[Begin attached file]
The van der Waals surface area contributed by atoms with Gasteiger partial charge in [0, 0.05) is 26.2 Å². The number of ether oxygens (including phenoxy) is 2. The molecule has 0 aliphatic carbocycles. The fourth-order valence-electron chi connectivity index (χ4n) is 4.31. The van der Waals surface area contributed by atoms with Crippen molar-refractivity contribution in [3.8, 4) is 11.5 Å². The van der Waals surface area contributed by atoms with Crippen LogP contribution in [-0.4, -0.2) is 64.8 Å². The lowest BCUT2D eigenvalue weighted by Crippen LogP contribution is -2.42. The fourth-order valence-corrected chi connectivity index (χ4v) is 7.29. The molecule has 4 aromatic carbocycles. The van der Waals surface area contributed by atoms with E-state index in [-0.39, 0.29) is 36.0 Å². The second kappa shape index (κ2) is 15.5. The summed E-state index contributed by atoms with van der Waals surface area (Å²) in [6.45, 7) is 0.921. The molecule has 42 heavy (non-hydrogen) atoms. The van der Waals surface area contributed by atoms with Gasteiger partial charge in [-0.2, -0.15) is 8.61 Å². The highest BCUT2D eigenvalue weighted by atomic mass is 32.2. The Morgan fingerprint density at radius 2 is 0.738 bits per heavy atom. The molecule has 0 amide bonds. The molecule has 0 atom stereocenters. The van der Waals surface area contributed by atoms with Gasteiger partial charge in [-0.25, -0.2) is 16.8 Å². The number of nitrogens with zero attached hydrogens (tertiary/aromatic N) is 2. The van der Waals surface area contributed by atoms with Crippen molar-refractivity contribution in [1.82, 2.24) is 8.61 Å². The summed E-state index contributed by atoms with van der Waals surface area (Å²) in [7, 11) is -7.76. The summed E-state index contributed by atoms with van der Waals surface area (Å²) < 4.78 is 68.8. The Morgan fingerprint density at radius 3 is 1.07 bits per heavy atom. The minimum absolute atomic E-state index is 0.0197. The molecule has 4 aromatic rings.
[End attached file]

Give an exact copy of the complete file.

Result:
The van der Waals surface area contributed by atoms with Gasteiger partial charge in [0, 0.05) is 26.2 Å². The number of ether oxygens (including phenoxy) is 2. The molecule has 0 aliphatic carbocycles. The fourth-order valence-electron chi connectivity index (χ4n) is 4.31. The van der Waals surface area contributed by atoms with Crippen molar-refractivity contribution in [3.8, 4) is 11.5 Å². The van der Waals surface area contributed by atoms with Crippen LogP contribution in [-0.4, -0.2) is 64.8 Å². The lowest BCUT2D eigenvalue weighted by Crippen LogP contribution is -2.42. The fourth-order valence-corrected chi connectivity index (χ4v) is 7.29. The molecule has 4 aromatic carbocycles. The van der Waals surface area contributed by atoms with E-state index in [-0.39, 0.29) is 36.0 Å². The second kappa shape index (κ2) is 15.5. The summed E-state index contributed by atoms with van der Waals surface area (Å²) in [6.45, 7) is 0.921. The molecule has 42 heavy (non-hydrogen) atoms. The van der Waals surface area contributed by atoms with Gasteiger partial charge in [-0.2, -0.15) is 8.61 Å². The highest BCUT2D eigenvalue weighted by atomic mass is 32.2. The Morgan fingerprint density at radius 2 is 0.738 bits per heavy atom. The molecule has 0 amide bonds. The molecule has 0 atom stereocenters. The van der Waals surface area contributed by atoms with Gasteiger partial charge in [-0.25, -0.2) is 16.8 Å². The number of nitrogens with zero attached hydrogens (tertiary/aromatic N) is 2. The van der Waals surface area contributed by atoms with Crippen molar-refractivity contribution in [1.82, 2.24) is 8.61 Å². The summed E-state index contributed by atoms with van der Waals surface area (Å²) in [7, 11) is -7.76. The summed E-state index contributed by atoms with van der Waals surface area (Å²) < 4.78 is 68.8. The Morgan fingerprint density at radius 3 is 1.07 bits per heavy atom. The minimum absolute atomic E-state index is 0.0197. The molecule has 4 aromatic rings.